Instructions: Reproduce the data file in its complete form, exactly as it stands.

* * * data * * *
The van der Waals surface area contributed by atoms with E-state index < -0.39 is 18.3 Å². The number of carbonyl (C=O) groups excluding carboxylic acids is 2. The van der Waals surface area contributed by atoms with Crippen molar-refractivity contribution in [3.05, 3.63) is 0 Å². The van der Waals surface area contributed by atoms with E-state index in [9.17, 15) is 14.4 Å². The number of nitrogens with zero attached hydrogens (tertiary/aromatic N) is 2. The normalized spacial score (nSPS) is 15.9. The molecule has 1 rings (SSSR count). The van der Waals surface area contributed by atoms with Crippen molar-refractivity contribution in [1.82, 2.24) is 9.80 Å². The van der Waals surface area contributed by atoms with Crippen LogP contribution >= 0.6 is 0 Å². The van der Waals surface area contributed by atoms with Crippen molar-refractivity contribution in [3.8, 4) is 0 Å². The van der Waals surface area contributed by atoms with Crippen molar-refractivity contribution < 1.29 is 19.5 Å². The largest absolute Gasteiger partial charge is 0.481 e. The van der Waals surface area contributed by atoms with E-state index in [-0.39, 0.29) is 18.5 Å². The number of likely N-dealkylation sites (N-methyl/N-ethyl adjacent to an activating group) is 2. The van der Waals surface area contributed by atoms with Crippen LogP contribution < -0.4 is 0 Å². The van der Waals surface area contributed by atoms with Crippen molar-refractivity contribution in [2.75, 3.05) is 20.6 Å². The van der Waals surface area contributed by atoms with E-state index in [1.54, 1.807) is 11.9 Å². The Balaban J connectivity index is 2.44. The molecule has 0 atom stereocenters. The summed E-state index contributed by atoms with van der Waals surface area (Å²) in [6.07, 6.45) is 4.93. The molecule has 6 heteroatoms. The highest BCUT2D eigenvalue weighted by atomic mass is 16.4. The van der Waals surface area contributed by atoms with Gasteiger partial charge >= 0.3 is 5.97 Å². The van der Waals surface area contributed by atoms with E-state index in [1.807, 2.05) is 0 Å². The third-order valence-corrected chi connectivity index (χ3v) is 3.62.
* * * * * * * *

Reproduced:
The van der Waals surface area contributed by atoms with E-state index < -0.39 is 18.3 Å². The number of carbonyl (C=O) groups excluding carboxylic acids is 2. The van der Waals surface area contributed by atoms with Crippen molar-refractivity contribution in [3.05, 3.63) is 0 Å². The van der Waals surface area contributed by atoms with E-state index in [9.17, 15) is 14.4 Å². The number of nitrogens with zero attached hydrogens (tertiary/aromatic N) is 2. The normalized spacial score (nSPS) is 15.9. The molecule has 1 rings (SSSR count). The van der Waals surface area contributed by atoms with Crippen molar-refractivity contribution in [1.82, 2.24) is 9.80 Å². The van der Waals surface area contributed by atoms with Crippen LogP contribution >= 0.6 is 0 Å². The van der Waals surface area contributed by atoms with Crippen molar-refractivity contribution in [3.8, 4) is 0 Å². The van der Waals surface area contributed by atoms with Crippen molar-refractivity contribution < 1.29 is 19.5 Å². The largest absolute Gasteiger partial charge is 0.481 e. The van der Waals surface area contributed by atoms with E-state index in [-0.39, 0.29) is 18.5 Å². The number of likely N-dealkylation sites (N-methyl/N-ethyl adjacent to an activating group) is 2. The van der Waals surface area contributed by atoms with Crippen LogP contribution < -0.4 is 0 Å². The van der Waals surface area contributed by atoms with Crippen molar-refractivity contribution in [2.75, 3.05) is 20.6 Å². The van der Waals surface area contributed by atoms with E-state index in [1.54, 1.807) is 11.9 Å². The Balaban J connectivity index is 2.44. The molecule has 0 atom stereocenters. The summed E-state index contributed by atoms with van der Waals surface area (Å²) in [6.07, 6.45) is 4.93. The molecule has 6 heteroatoms. The highest BCUT2D eigenvalue weighted by atomic mass is 16.4. The van der Waals surface area contributed by atoms with Gasteiger partial charge >= 0.3 is 5.97 Å². The van der Waals surface area contributed by atoms with E-state index in [1.807, 2.05) is 0 Å². The third-order valence-corrected chi connectivity index (χ3v) is 3.62.